It's been a while since I've written, so thought it would be nice to start 2019 with my first piece since August, explaining why I love the Eredivisie.

Five Reasons I Love the Eredivisie

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  • 2019-01-04 00:35:03 11 months ago
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by Alex Royal@Royallylad

2018 is over and with the Eredivisie season in the midst of the winterstop, I thought it would be nice to start the new year with a piece. I’ve not written since August, due to some personal troubles. Anyway, I’ll take you through why I love the Eredivisie so much.

Goals, Goals & Goals

It’s widely known that the Eredivisie is one of the most free-scoring leagues in the world. With an average of 3.41 goals a game so far, this season has been no exception. Quite simply, attack is the best form of defence. 3-0 up with 10 minutes left? No problem, just keep on attacking! This makes for end to end and highly enjoyable games.

Hidden Diamonds

Especially in recent years, the Eredivisie has been a paradise for unearthing hidden gems and turning them into brilliant players. This process undoubtedly ends with selling them onto Europe’s elite.

Ronaldo and Romário are probably the most famous ‘diamonds’, that have graced the Eredivisie, both with PSV.

Ronaldo – arguably the greatest striker of his generation, spent 2 seasons with PSV before moving to Barcelona.

Recent times have seen an array of gems make their mark in Holland. Hirving Lozano, Davinson Sánchez and Christian Eriksen being the most notable.

El Chucky – Hirving Lozano has taken the Eredivisie by storm since joining PSV from Pachuca in 2017.


With an average player age of just 24.4, the joint 3rd lowest in Europe with Finland’s Veikkausliiga and only behind Slovakia’s Super Liga and the Meistriliiga of Estonia, the Eredivisie is one of the youngest leagues in Europe.

The increasing reliability on homegrown talent and youth is mainly down to the lack of TV revenue, sponsorship and the lucrative wages that top European leagues resort to nowadays.

I like to think of the Dutch academies as well-oiled production lines that just keep on producing, year after year.

Frenkie de Jong and Matthijs de Ligt – two of Europe’s most sought after youngsters.

Financially, Dutch clubs cannot compete with the affluent fat cats of European football such as PSG and Manchester City, meaning the emphasis on youth is only going to get bigger.

Stadiums & Supporters

Whenever I visit, I always feel welcome; no matter which game I’m attending. Dutch fans are a fantastic and friendly bunch, who are always keen to ask why I come over so much. The clubs themselves are really helpful too, especially when it comes to ticketing and getting round those pesky clubcard obligations.

I was recently asked if I was happy to be interviewed for FeanFan, Heerenveen’s supporters magazine when I went over last month, at their game against Utrecht. I was happy to oblige and felt honoured.

De Koel – Home of VVV Venlo

Besides the fans, there’s also a unique charm to the Dutch stadiums that’s just so alluring. Stadiums like De Koel, with those unique players’ stairs, so much character in 4 completely different style stands along with an away end that could pass for a Wandsworth prison cell, would be closed on health & safety back home, yet still here they are in 2019, in the highest echelon of Dutch football.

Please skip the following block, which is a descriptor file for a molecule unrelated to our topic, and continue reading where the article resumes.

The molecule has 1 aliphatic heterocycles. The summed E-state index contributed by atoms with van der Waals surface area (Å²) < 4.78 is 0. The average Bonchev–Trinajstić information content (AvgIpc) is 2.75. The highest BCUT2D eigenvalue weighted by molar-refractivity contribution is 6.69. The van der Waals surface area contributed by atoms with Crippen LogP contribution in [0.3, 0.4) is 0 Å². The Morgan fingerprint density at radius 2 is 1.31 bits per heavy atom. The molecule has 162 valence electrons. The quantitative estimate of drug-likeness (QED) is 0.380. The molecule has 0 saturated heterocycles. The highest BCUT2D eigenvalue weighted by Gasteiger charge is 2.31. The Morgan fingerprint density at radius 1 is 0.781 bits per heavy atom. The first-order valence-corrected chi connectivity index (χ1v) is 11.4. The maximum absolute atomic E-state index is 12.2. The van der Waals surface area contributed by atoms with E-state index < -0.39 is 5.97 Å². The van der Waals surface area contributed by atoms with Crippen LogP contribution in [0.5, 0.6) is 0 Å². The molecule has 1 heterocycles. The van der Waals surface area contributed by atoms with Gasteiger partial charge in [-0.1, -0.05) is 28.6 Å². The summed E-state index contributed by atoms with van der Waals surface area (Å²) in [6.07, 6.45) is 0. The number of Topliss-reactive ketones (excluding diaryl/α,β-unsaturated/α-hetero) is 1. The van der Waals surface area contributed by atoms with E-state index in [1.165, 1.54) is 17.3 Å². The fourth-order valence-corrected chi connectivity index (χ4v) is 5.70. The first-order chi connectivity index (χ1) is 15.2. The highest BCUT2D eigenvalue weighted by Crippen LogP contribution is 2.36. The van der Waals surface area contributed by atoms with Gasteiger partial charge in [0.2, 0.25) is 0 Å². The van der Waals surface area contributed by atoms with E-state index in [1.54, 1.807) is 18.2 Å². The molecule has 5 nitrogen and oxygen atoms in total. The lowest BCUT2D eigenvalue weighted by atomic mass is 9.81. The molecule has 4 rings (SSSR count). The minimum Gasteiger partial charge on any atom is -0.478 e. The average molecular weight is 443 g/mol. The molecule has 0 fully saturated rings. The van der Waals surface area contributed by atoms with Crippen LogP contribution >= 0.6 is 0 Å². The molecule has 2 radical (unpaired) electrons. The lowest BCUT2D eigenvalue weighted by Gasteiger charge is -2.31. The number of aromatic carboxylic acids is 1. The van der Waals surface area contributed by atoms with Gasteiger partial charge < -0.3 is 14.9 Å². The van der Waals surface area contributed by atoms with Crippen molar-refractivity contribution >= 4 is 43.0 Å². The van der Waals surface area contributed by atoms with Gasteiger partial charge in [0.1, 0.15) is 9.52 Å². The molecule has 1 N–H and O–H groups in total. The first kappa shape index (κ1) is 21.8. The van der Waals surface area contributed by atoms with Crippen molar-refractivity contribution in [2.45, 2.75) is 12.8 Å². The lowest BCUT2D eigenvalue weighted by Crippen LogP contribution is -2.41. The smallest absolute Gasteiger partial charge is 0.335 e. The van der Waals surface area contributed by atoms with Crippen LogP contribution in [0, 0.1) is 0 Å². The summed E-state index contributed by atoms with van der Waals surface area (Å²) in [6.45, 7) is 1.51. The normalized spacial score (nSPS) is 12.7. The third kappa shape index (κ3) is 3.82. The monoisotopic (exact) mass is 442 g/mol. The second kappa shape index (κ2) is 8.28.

Soulless bowls are now the norm back home and as a traditionalist, I saviour the trips to the old school stadiums. Griffin Park is my favourite. Such grounds are a dying breed, yet ones that are to be savoured, cherished and loved until the very final curtain call.

Lack of TV power

This is going to seem like a crazy reason at first, but please do read on.

Over here in England, the TV companies rule football, meaning games are subject to change at short notice. These changes also incur ridiculous situations such as Newcastle travelling to Bournemouth on a Monday night; just so the game can be televised. Sky/BT don’t care about the supporters, not one little bit.

FOX TV crew

This doesn’t happen in Holland, once the fixtures get announced, the only thing that can change them is a team’s progress in European competition after Christmas. The KNVB are wise enough to take this into consideration when they publish the fixtures. These small enough considerations mean that I can plan my trips over without TV dictating the dates.

Thank you for taking the time to read this. What do you love most about the Eredivisie? Comment below!

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Five Reasons I Love the Eredivisie

Sietsma leaves MK Dons

Former Heerenveen and Emmen keeper Wieger Sietsma has departed fourth-tier English club MK Dons by mutual consent, becoming a free agent.

  • By George Smith
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The 23-year-old Dutchman leaves the club after a year-and-a-half and only a handful of professional games, often limited to cup matches, with most of his time at the club spent in the u23s.

A youth player with Groningen, Siestma made the switch to Heerenveen in 2015 where he did not play a match for the club. While on loan from the Frisians to Eerste Divisie side FC Emmen, Sietsma made his professional debut, but only went on to manage six league appearances before his switch to the then league one side in 2017.

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